The moment that Billy Strings is enjoying right now is one of those that future generations will look back upon with envy at those who got to witness it in real time. Like country fans who wax nostalgic for the 70s Outlaw era with Willie and Waylon ruling the roost, or the time when grunge kicked hair metal to the curb, with Billy Strings bridging the world of jam bands and bluegrass, he’s distinguished himself as a generational talent, and something we never thought we would see in this world or any other: a bluegrass superstar.
But with the way Billy Strings likes to expand the boundaries of bluegrass when he performs live—reaching into the realm of improvisation or mashing some effects pedal and bounding into the world of rock—a sense of inevitability has hung over his career, with fans anticipating the moment that Billy abandons his bluegrass roots altogether for the unrestricted realm of some sort of genre-less, avant garde experimentalism. After all, how could any genre contain a creative force such as Billy Strings?
If there was an ideal time for Billy Strings to hop off the bluegrass train, it would be right now. He’s at the height of his powers, and the peak of his commercial applicability, selling out arenas now and setting the music world on fire well beyond the humble environs of roots music. So what does he do to codify his dominance of the live music space? He goes off and records the most straightforward album of bluegrass and country standards as possible, and invites his father who instilled him with the love of bluegrass into the studio as his collaborator. I’m not sure this crooked ol’ world deserves this young man.
These days when an artist wants to make an album for themselves, it’s usually some off-brand genre-bending self-indulgent ear screw, almost purposely composed to insult their core fan base under the misconception this somehow codifies their artistic integrity. For Billy Strings though, his passion project involves doubling down on what got him here, and delivering that straightforward album of bluegrass standards many fans have wanted from him for a while.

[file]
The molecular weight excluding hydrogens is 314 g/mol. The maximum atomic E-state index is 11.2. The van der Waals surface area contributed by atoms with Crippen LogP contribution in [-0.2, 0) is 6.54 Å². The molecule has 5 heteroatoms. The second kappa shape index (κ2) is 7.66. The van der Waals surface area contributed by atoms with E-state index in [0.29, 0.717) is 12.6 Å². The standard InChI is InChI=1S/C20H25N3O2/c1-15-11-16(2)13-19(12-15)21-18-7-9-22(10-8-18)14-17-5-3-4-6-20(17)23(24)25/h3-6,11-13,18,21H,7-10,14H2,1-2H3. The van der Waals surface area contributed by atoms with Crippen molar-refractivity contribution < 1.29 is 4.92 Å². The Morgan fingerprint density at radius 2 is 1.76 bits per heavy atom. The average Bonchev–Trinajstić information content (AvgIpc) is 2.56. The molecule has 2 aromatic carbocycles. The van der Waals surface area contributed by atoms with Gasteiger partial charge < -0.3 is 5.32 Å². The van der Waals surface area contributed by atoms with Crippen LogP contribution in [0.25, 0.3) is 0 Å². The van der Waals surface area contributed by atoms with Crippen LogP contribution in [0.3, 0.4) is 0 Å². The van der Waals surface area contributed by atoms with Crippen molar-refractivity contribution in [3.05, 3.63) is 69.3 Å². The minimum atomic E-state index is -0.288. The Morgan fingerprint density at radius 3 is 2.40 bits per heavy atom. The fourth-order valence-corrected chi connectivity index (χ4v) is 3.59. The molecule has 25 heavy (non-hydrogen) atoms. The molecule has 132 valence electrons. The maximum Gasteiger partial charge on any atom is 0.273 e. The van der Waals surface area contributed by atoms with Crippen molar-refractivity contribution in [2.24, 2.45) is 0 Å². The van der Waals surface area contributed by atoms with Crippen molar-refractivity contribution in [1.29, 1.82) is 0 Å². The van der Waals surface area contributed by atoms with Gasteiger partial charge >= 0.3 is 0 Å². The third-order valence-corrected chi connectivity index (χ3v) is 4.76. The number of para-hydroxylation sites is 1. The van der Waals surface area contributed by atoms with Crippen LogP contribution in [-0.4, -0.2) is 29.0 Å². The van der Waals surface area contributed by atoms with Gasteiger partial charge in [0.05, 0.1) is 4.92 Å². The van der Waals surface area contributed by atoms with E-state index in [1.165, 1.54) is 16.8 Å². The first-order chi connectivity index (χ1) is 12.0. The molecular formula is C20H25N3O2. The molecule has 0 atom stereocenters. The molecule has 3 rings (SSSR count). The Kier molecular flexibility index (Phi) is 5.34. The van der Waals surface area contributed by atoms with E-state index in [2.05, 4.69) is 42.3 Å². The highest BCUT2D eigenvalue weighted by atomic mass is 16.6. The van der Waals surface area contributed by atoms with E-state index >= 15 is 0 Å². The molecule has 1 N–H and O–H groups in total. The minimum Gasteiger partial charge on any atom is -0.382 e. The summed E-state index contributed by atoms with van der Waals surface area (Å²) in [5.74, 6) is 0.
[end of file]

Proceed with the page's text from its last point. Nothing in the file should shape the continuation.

The goal of Me / And / Dad is quite simple: to capture the songs Billy’s dad Terry Barber taught him as a kid, and that they played together for years. It’s for posterity, and a bucket list item Billy wanted to scratch off before it was too late. Whether you or I enjoy it, whether we would have selected a different set of songs, or done something entirely different for Billy’s latest album is immaterial. This is one of those albums where the results mean more than whatever entertainment value you or I will glean from it.
To make the album as authentic to bluegrass as possible, Billy passed on using his live band, even if they could have handled the task just fine, and brought in a set of traditional bluegrass ringers, namely fiddle god Michael Cleveland, dobro maestro Jerry Douglas, fiddler Jason Carter, mandolinist Ron McCoury, banjo player Rob McCoury (basically, the Travelin’ McCourys), and bassist Mike Bub. As you can imagine, there are no wrong notes on this record whatsoever.
Sure, Billy’s dad Terry is not some spectacular singer. This is somewhat evident on the second song “Life To Go,” which is a George Jones song done bluegrass style. Nobody will ever match or surpass the singing of George Jones though. That’s not the point. When Barber and Billy harmonize though, a beautiful sound ensues that can’t be matched either. Bound by blood, these are the kind of harmonies you can’t perfect even with professional, pitch perfect singers. When father and son sing “Way Downtown” and “Little White Church,” it’s absolutely divine.
One of the only flaws on the album is that harmony singing was left off of their version of “Dig A Little Deeper (In The Well).” But one of the cool things about this album for country fans is that some of these songs are country songs done in a bluegrass style. “Dig a Little Deeper” was made famous by the Oak Ridge Boys. The aforementioned “Life To Go” was a George Jones hit. “John Deere Tractor” was done by The Judds.
And the words of songs like “John Deere Tractor” and “Wandering Boy” mean a little something more when presented on an album like this. So does “I Heard My Mother Weeping” where Billy’s mom Debra Barber also appears. It truly is a family affair. But with the playing of Billy and all the other players he assembled for the album, the album still remains a world-class offering of bluegrass.
When the legacy is written for Billy String, Me / And / Dad won’t be counted as one of Billy’s landmark releases that rewrote the rules on bluegrass. After all, it’s an album of standards, some of which have a dozen or more renditions out there. But the album will nonetheless be regarded as one of the most important albums of the Billy Strings career because beyond the music, it underscored and illustrated the character and passion he brought to preserving bluegrass and putting family and people first, even when he was at his zenith of popularity.
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